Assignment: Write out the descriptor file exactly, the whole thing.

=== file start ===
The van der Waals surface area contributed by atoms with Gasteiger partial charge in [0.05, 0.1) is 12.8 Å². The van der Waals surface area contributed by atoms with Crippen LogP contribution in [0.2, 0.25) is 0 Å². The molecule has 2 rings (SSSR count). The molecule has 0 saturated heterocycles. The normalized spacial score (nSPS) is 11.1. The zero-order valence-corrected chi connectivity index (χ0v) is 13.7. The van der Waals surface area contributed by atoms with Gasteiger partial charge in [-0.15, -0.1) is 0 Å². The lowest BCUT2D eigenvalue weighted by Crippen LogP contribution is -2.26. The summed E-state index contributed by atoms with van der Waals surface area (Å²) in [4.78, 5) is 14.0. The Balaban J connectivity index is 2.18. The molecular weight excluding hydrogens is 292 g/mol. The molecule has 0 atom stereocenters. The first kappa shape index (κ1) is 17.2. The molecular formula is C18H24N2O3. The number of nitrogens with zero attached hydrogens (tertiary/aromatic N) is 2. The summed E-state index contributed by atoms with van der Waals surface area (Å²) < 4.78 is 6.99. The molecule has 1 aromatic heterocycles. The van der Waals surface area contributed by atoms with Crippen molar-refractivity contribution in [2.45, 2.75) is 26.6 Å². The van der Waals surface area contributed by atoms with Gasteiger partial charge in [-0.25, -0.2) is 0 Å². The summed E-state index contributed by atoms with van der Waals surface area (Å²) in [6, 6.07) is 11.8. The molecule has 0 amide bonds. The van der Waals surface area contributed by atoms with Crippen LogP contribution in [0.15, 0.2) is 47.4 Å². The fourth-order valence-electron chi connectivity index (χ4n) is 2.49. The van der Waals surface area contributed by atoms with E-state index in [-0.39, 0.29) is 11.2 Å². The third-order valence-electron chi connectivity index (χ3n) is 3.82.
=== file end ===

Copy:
The van der Waals surface area contributed by atoms with Gasteiger partial charge in [0.05, 0.1) is 12.8 Å². The van der Waals surface area contributed by atoms with Crippen LogP contribution in [0.2, 0.25) is 0 Å². The molecule has 2 rings (SSSR count). The molecule has 0 saturated heterocycles. The normalized spacial score (nSPS) is 11.1. The zero-order valence-corrected chi connectivity index (χ0v) is 13.7. The van der Waals surface area contributed by atoms with Gasteiger partial charge in [-0.15, -0.1) is 0 Å². The lowest BCUT2D eigenvalue weighted by Crippen LogP contribution is -2.26. The summed E-state index contributed by atoms with van der Waals surface area (Å²) in [4.78, 5) is 14.0. The Balaban J connectivity index is 2.18. The molecular weight excluding hydrogens is 292 g/mol. The molecule has 0 atom stereocenters. The first kappa shape index (κ1) is 17.2. The molecular formula is C18H24N2O3. The number of nitrogens with zero attached hydrogens (tertiary/aromatic N) is 2. The summed E-state index contributed by atoms with van der Waals surface area (Å²) < 4.78 is 6.99. The molecule has 1 aromatic heterocycles. The van der Waals surface area contributed by atoms with Crippen molar-refractivity contribution in [2.45, 2.75) is 26.6 Å². The van der Waals surface area contributed by atoms with Gasteiger partial charge in [-0.25, -0.2) is 0 Å². The summed E-state index contributed by atoms with van der Waals surface area (Å²) in [6, 6.07) is 11.8. The molecule has 0 amide bonds. The van der Waals surface area contributed by atoms with Crippen LogP contribution in [0.15, 0.2) is 47.4 Å². The fourth-order valence-electron chi connectivity index (χ4n) is 2.49. The van der Waals surface area contributed by atoms with E-state index in [-0.39, 0.29) is 11.2 Å². The third-order valence-electron chi connectivity index (χ3n) is 3.82.